Another Day in Paradise magazine

The magazine for all things Ixtapa-Zihuatanejo
Serving the Ixtapa-Zihuatanejo community since 1999

Available at select spots all across Ixtapa-Zihuatanejo

Current Issue | Archives
Archives: Volume 2 -
2000/2001: Oct | Nov | Dec | Jan | Feb | Mar | Apr

Daytrips - Acapulco´s Fort of San Diego Museum

"Pacific pirates" profiles Sir Francis Drake and tells the story of English and Dutch pirate raids."

Gregg Thompson

 

If the delicate design of antique Chinese porcelain or the romance of square-rigged sailing ships hold any fascination for you, take a break from surf and sand for a day and visit the historic "Fort of San Diego" museum in Acapulco.

The exhibits found in this imposing stone fortress - first built in 1615 to discourage raiding pirates - artfully describe the 250-year history of commercial trade and cultural contact between colonial Mexico and the Far East.

These exchanges first began in 1565, when Spanish galleons from the Philippines arrived at Acapulco loaded with exotic merchandize destined for Renaissance Europe. Chinese silks, embroidery, lacquerware and porcelain was transported across Mexico by mule train to Veracruz and thence on to Spain.

The returning ships left Acapulco laden with Mexican silver and evangelizing Spanish priests. The round trip to the Philippines took a year to complete and came to be called the "Manila galleon" or the "Nao of China."

This trans-Pacific trade revolved around four main themes, and each is presented in its own exhibition room within the eight-foot-thick walls of the Fort of San Diego museum.

 

The "Manila Galleon" room describes the sailing ships, the maritime routes and the rudimentary navigation techniques used by 16th century Spanish sailors in pursuit of Asian treasure. The "Eastern Commerce" room explores the economic motivations behind the Manila galleon and contains antique samples of Chinese porcelain, large carved wooden cabinets from both East and West, as well as embroidered garments and ivory carvings.

"Pacific pirates" profiles Sir Francis Drake and tells the story of English and Dutch pirate raids on Spanish possessions and shipping on the West Coast, while "Evangelizing the East" relates how Jesuit and other Catholic missionaries in the Philippines successfully converted a country that today remains 83% Catholic. The room features an impressive collection of marble and wood carvings of religious motifs and icons commonly found in both Mexico and the Philippines.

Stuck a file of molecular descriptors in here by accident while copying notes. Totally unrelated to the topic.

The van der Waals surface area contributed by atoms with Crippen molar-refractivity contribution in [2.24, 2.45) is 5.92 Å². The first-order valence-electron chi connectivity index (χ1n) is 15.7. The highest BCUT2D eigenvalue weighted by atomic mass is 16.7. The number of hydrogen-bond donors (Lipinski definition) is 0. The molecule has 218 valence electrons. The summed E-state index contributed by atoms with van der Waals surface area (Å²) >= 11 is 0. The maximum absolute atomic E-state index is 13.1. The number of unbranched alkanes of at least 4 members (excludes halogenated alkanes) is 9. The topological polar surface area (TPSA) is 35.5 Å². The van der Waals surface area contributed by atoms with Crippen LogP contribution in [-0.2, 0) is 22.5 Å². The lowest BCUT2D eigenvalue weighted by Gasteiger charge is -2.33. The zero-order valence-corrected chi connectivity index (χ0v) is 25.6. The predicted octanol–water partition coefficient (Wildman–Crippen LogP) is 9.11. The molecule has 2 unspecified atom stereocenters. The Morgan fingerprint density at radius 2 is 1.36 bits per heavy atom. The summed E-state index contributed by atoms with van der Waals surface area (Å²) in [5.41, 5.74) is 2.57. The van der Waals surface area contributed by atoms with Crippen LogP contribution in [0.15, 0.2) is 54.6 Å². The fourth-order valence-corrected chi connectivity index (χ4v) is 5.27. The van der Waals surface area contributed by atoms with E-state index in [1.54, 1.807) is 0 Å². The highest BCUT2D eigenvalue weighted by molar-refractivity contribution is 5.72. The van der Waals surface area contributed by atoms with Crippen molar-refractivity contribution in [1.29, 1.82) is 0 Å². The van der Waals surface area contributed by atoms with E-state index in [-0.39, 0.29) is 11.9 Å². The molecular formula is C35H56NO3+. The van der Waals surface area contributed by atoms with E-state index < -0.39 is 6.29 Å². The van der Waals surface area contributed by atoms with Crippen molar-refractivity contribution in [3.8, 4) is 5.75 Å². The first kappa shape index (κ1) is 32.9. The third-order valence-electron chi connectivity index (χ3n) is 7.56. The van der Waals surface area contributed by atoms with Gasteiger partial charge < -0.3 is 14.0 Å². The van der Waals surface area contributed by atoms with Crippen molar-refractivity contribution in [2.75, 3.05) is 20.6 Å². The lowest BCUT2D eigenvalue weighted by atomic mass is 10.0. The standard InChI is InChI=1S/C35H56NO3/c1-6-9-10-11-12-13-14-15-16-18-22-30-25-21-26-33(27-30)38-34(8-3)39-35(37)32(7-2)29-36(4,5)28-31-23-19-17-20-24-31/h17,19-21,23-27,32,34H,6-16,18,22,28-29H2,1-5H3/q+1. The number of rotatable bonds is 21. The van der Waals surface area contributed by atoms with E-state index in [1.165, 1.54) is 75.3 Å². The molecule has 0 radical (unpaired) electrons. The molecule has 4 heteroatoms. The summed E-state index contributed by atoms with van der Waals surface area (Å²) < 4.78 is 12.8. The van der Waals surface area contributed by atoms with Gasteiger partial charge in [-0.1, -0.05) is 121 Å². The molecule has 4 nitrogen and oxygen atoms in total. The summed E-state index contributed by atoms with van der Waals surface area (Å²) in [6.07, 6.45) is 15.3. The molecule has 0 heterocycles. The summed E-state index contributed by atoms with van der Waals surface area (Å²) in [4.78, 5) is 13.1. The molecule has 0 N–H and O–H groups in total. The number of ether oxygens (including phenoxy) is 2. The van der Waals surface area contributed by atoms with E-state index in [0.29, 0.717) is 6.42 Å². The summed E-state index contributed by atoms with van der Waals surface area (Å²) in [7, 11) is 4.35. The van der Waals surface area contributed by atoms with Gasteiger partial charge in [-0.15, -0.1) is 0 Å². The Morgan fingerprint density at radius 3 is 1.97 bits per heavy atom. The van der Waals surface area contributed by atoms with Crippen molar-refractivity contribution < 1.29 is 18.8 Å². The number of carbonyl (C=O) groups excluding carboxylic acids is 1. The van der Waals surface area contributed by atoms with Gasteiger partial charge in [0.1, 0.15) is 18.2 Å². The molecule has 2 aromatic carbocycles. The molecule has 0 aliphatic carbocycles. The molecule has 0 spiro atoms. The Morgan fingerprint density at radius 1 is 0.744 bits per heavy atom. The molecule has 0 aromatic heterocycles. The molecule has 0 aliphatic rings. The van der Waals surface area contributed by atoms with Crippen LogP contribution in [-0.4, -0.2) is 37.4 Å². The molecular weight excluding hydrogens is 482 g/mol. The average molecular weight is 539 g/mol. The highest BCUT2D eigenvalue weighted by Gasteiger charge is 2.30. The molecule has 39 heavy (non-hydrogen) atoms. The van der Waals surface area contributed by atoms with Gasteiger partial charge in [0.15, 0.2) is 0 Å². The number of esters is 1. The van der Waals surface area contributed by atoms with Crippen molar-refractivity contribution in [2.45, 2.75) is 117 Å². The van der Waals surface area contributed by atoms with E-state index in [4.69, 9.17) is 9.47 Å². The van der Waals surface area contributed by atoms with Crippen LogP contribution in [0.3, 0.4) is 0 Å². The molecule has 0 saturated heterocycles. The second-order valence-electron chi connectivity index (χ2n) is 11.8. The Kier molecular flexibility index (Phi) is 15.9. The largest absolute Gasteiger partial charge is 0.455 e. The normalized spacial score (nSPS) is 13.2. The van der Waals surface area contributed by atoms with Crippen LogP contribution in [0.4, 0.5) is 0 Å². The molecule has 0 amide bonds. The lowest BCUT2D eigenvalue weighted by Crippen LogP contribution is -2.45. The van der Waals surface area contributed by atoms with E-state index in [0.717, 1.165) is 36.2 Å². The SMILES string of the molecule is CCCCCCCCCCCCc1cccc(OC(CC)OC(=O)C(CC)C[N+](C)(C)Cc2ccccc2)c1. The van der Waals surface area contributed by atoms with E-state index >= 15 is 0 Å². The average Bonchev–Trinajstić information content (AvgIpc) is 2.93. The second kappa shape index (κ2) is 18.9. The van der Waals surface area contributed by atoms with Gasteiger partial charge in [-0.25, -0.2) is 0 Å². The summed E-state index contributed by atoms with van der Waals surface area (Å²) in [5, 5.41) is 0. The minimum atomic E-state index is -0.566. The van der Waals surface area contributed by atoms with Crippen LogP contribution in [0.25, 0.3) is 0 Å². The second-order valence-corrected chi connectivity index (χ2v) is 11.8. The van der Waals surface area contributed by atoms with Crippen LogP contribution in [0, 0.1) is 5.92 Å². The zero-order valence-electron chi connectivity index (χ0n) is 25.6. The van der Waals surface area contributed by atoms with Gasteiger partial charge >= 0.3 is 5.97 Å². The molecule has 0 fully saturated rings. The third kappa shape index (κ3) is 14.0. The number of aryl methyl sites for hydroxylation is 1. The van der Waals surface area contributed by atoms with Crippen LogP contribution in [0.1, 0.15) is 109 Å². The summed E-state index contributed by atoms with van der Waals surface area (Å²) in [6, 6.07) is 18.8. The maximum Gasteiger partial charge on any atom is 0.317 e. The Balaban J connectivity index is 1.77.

The current temporary exhibit, entitled "Porcelain and Talavera," traces the artistic and designs links between Asian porcelain and Mexican "Talavera" pottery.

Other noteworthy exhibits include the original fort kitchen and chapel.

A recent renovation of the fort has added to its appeal, with all exhibits now air conditioned, well-lit and professionally presented.

Translations and a 15-minute introductory video in English help guide visitors through this important national museum.

Commanding the high ground guarding the entrance to Acapulco harbour, the original fort was badly damaged by an earthquake in 1776 and demolished. Construction on the same site of the present five-sided "pentastar" structure began in 1778 and took five years and 600,000 pesos to complete. Described in local literature as "a masterwork of military engineering for all time" the Fort of San Diego was one of several military strongpoints built on the Pacific coast from Chile to Mexico to protect Spain´s lucrative colonial trade. The Acapulco fortress was never stormed by pirates but did fall to insurgent forces in 1813 during Mexico's independence war after a siege lasting several months.

A round-trip visit to the "Fort of San Diego" museum from Zihuatanejo can be done in one (long) day. First class (air-conditioned) buses leave Zihua´s Estrella de Oro bus terminal at 8.00 a.m., for a 4 hour trip. Catch the return trip departing Acapulco at 5.30 p.m. Cost of one-way ticket: $90 pesos. Taxi from terminal to the museum: 20-30 pesos. The museum is open Tuesday-Sunday, 10-4.30. Admission free.

January 2001

Contents | Previous | Next

Current Issue | Archives